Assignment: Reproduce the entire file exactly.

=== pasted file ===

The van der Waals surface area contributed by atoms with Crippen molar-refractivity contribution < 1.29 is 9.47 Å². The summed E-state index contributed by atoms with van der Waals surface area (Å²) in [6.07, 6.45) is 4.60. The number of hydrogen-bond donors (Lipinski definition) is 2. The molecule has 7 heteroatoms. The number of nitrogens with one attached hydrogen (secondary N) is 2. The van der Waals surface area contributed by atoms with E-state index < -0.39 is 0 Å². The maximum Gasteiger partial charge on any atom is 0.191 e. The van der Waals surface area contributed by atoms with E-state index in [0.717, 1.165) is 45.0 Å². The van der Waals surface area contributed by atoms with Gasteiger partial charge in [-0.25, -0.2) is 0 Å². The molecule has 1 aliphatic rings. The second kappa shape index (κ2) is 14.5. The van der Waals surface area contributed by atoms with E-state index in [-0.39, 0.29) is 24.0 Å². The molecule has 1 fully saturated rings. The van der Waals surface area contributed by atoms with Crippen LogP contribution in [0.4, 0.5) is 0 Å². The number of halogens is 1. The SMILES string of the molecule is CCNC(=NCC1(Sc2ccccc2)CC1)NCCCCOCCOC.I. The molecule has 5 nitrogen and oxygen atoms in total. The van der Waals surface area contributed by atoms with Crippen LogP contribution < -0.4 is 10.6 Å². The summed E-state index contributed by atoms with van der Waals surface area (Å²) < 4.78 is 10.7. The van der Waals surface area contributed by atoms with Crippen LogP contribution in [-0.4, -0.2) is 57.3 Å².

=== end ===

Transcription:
The van der Waals surface area contributed by atoms with Crippen molar-refractivity contribution < 1.29 is 9.47 Å². The summed E-state index contributed by atoms with van der Waals surface area (Å²) in [6.07, 6.45) is 4.60. The number of hydrogen-bond donors (Lipinski definition) is 2. The molecule has 7 heteroatoms. The number of nitrogens with one attached hydrogen (secondary N) is 2. The van der Waals surface area contributed by atoms with E-state index < -0.39 is 0 Å². The maximum Gasteiger partial charge on any atom is 0.191 e. The van der Waals surface area contributed by atoms with E-state index in [0.717, 1.165) is 45.0 Å². The van der Waals surface area contributed by atoms with Gasteiger partial charge in [-0.25, -0.2) is 0 Å². The molecule has 1 aliphatic rings. The second kappa shape index (κ2) is 14.5. The van der Waals surface area contributed by atoms with E-state index in [-0.39, 0.29) is 24.0 Å². The molecule has 1 fully saturated rings. The van der Waals surface area contributed by atoms with Crippen LogP contribution in [0.4, 0.5) is 0 Å². The number of halogens is 1. The SMILES string of the molecule is CCNC(=NCC1(Sc2ccccc2)CC1)NCCCCOCCOC.I. The molecule has 5 nitrogen and oxygen atoms in total. The van der Waals surface area contributed by atoms with Crippen LogP contribution < -0.4 is 10.6 Å². The summed E-state index contributed by atoms with van der Waals surface area (Å²) < 4.78 is 10.7. The van der Waals surface area contributed by atoms with Crippen LogP contribution in [-0.4, -0.2) is 57.3 Å².